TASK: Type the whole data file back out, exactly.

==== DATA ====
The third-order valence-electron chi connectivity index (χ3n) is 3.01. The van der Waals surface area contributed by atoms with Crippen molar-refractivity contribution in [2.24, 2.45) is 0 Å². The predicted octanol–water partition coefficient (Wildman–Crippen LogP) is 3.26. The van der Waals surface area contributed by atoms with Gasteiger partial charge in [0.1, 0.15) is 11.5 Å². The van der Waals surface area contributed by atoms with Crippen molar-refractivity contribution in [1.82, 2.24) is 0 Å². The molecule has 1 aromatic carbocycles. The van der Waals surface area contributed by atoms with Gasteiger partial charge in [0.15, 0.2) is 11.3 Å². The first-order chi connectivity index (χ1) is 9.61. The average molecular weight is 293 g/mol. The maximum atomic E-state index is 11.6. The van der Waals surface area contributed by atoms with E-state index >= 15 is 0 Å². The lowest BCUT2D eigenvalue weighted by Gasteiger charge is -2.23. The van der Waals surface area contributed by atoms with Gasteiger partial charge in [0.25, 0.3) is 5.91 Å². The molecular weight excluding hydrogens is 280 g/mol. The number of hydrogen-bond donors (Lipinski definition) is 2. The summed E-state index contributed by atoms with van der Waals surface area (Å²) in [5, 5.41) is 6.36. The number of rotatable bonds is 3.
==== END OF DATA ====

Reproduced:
The third-order valence-electron chi connectivity index (χ3n) is 3.01. The van der Waals surface area contributed by atoms with Crippen molar-refractivity contribution in [2.24, 2.45) is 0 Å². The predicted octanol–water partition coefficient (Wildman–Crippen LogP) is 3.26. The van der Waals surface area contributed by atoms with Gasteiger partial charge in [0.1, 0.15) is 11.5 Å². The van der Waals surface area contributed by atoms with Crippen molar-refractivity contribution in [1.82, 2.24) is 0 Å². The molecule has 1 aromatic carbocycles. The van der Waals surface area contributed by atoms with Gasteiger partial charge in [0.15, 0.2) is 11.3 Å². The first-order chi connectivity index (χ1) is 9.61. The average molecular weight is 293 g/mol. The maximum atomic E-state index is 11.6. The van der Waals surface area contributed by atoms with E-state index >= 15 is 0 Å². The lowest BCUT2D eigenvalue weighted by Gasteiger charge is -2.23. The van der Waals surface area contributed by atoms with Gasteiger partial charge in [0.25, 0.3) is 5.91 Å². The molecular weight excluding hydrogens is 280 g/mol. The number of hydrogen-bond donors (Lipinski definition) is 2. The summed E-state index contributed by atoms with van der Waals surface area (Å²) in [5, 5.41) is 6.36. The number of rotatable bonds is 3.